A 23-year-old man was found unresponsive in an Edmonton police holding cell around 7:40 AM and was pronounced dead in hospital at about 2 PM on Friday, November 30, 2018. The Alberta Serious Incident Response Team, the agency that examines cases of police harm to civilians in the province, is investigating.
The man had been arrested for allegedly uttering threats and being unlawfully in a house. Police have not said if charges were laid or pending.
Few other details have been released publicly, including the name of the victim or the officers involved.
Cops are investigating cops again in Canada. This time members of the Ontario Provincial Police (OPP) will be in Corner Brook, Newfoundland to investigate the Royal Newfoundland Constabulary (RNC) officer who shot and killed Jorden McKay on November 27, 2018. Two officers involved in the interaction and both have been placed on leave. They will be assigned to administrative duties when they return to work as the investigation continues. Neither officer has been named publicly, generally the case in Canada where it is difficult for families and communities to find out the names and histories of police who kill.
The Alberta Serious Incident Response Team (ASIRT) which has a history of letting killer cops off, will carry out a review of the OPP’s investigation, once that wraps up.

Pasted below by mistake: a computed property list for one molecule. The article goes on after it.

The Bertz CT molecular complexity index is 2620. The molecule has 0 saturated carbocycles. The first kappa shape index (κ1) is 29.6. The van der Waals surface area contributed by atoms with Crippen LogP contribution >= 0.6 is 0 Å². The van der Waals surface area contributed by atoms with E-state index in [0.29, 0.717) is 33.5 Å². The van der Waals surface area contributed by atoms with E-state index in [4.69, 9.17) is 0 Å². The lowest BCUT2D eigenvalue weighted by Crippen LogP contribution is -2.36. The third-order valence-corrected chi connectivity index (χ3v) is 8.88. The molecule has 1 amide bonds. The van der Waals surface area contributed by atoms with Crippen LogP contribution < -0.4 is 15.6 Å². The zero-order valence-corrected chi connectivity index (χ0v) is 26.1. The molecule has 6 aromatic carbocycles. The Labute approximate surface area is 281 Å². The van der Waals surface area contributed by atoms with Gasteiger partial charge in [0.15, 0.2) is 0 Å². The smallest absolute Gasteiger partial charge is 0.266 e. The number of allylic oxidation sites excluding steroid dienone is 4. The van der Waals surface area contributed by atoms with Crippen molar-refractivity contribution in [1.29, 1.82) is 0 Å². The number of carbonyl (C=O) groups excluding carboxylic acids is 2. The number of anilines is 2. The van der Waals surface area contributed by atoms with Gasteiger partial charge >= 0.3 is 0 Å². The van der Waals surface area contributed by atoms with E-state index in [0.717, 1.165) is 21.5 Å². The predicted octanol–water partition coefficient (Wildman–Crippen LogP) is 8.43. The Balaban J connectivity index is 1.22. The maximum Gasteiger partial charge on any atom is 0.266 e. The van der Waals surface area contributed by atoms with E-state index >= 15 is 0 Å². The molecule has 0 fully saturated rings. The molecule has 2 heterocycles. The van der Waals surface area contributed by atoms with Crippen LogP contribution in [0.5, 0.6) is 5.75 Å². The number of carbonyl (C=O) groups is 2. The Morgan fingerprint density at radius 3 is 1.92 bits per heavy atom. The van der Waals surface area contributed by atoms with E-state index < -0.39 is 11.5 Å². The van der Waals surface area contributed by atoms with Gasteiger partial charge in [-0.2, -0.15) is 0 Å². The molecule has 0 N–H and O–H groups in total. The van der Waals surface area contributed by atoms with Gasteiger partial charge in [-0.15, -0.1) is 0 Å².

The Alberta Serious Incident Response Team (ASIRT), the body that examines cases of police harm to civilians in Alberta, have confirmed that a man who died during an encounter with police near Whitecourt, Alberta on Tuesday, July 3, 2018, was in fact shot and killed by RCMP. Initial reports had put some distance between the police firing their weapons and the man’s death, suggesting that he was found dead sometime later and not clearly stating that he died as a direct result of police shooting him. This is yet another example of why we can never accept police accounts and reports of their violence. All police will lie. Police will lie always.
ASIRT report that RCMP officers had been looking for a vehicle linked to an undisclosed “incident” that allegedly occurred Monday, July 2, in Valhalla, 60 kilometers northwest of Grande Prairie. It is further reported that around noon on July 3, officers spotted a vehicle parked at the Chickadee Creek rest stop on Highway 43, about 20 km northwest of Whitecourt.
A man in the vehicle appeared to be asleep in the driver’s seat, which was reclined. Officers apparently approached the vehicle and discharged their firearms, striking and killing the man. He was pronounced dead at the scene.
A man was left dead after RCMP fired several rounds during a traffic stop at a rest area about 20 kilometers northwest of Whitecourt, Alberta. Whitecourt RCMP claim that officers tried to stop a vehicle on Highway 43 and as they approached the vehicle discharged their firearms. An adult male involved in the police shooting was later found dead. No further details have been released publicly and the police claims have not been independently confirmed.
The Alberta Serious Incident Response Team (ASIRT), the agency that examines cases of police harm to civilians, is investigating the shooting.